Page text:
#313 – Dick Bernard: Old Music and Family History

Last night we attended the Minnesota Orchestra, where we’ve had season tickets for many years.
I’m a fan of classical music, but not a particularly well-informed one. Before we left home, Cathy asked “what are we seeing tonight?“, and I said “I don’t know.” The ticket wasn’t helpful: “Symphony and Song” is all it said.
The program turned out to be a delightful potpourri of all-Mozart, including the always outstanding Minnesota Chorale.
I never tire of Mozart-anything. One of the pieces played, Veni Sancte Spiritus, was composed by Mozart when he was twelve years old! (That was about the age when I first became a terminally resistant pianist. It took a while for me to get around to truly appreciating music. I got a D in Music Appreciation in college….)
But, January 16 was a delightful evening, as evenings at “long-hair” music events almost always are for me.
This particular night, for some reason, I fixed on Wolfgang Amade Mozart’s biography: born January 27, 1756 in Salzburg; died December 5, 1791, Vienna. His was a short, intense and extraordinarily productive life. Apparently the music never went out in his head.
1756, his birth year, had a particular attraction this night.
It was about 1757, when Mozart was a year old, that my last French-Canadian ancestor, Francois Collet, came across the big pond from Bretagne (Brittany) to Quebec. (The first known ancestor in North America was Jean Nicolet in 1618.)
Two years after Francois Collet arrived, the English defeated the French at the Plains of Abraham and Quebec became part of the British empire.
Sixteen years later came the American Revolution; and fourteen years after that the French Revolution of 1789 (Les Miserables, and all that).
In 1791, at the ripe old age of 35, Mozart died. In 1805, Francois Collet died in Quebec at the age of about 64, and life went on for families left behind: one with a famous descendant; the second whose story lives on in his surname (now spelled Collette) and many descendants, one of which is me, 7th generation downline.
As one of our families historians, I know that the history of all families, most especially ‘ordinary’ ones, are full of blank spaces, many of those spaces never to be filled. Indeed some of those blank spaces are intentional…”know all, tell some”…we all have our share of secrets….
All we know is that we descended from an almost infinitely long line of predecessors who left us with certain pieces of their abilities or disabilities. We are a sum of many parts.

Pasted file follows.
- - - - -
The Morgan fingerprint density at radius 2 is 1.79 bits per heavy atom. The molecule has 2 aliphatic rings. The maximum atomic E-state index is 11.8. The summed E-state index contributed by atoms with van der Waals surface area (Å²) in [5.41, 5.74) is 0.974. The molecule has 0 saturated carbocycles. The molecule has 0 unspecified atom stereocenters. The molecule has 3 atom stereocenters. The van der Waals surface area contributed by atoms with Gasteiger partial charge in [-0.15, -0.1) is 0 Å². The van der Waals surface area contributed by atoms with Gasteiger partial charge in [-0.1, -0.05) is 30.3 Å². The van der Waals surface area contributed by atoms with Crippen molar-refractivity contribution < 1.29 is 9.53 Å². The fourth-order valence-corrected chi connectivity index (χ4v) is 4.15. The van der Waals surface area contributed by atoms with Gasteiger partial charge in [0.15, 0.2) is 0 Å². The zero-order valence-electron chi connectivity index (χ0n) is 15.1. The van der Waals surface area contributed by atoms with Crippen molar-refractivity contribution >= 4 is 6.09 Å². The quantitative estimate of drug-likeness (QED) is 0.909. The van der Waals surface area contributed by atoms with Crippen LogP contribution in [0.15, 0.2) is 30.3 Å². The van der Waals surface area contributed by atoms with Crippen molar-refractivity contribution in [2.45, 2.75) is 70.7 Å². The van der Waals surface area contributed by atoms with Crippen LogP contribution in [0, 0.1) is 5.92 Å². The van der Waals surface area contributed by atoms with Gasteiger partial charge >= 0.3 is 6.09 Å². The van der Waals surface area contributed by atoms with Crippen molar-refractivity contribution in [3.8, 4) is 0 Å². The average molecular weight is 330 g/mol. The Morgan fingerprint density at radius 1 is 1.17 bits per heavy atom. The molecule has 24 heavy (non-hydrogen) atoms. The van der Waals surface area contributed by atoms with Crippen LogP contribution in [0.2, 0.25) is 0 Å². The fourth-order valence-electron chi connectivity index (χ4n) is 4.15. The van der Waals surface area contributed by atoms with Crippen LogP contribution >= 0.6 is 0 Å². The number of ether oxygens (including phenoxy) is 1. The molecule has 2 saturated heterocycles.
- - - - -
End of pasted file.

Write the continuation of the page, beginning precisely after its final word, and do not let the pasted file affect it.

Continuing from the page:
During intermission I continued to read the program and came across an Essay on Mozart’s Ave verum corpus, by one Dan Chouinard. This piece was part of the program. (You can read the Essay here: Dan Chouinard Essay001)
Chouinard is most definitely a French surname, and in this case Dan Chouinard rang a bell: Dec. 7, 2010, my sister wrote about meeting Dan at an event in the town where she lives, and talk got around to our shared French-Canadian histories. Were we related, she wondered. “Dan Chouinard (Prairie Home Companion, pianist extraordinaire) and Prudence Johnson performed here in Park Rapids on Friday, hosted by the Kitchigami Regional Library with Legacy Amendment funding. Dan introduced himself as French-Canadian ancestry, whose early family immigrated to NE Minneapolis before Minnesota was a state. Of course, I told that I, too, was French Canadian, and told him about your family history project. He wondered if it was archived at the Minnesota Historical Society, and I’m glad to see that I was correct when I told him I was sure it was!
I briefly cruised through the genealogy part of the document we have and couldn’t see any Chouinards. Apparently some people in his family have also done a great deal of work on their genealogy, too.

I don’t know how or if our families intersect in a genealogy sense, but I do know family pioneers were in the present day Twin Cities area “before Minnesota was a state” [1858]. I haven’t heard much about music as a special talent in my French-Canadian ancestry; my interest seems to come from my mother’s German side. But, who knows?
I’m going to see about meeting this Dan Chouinard….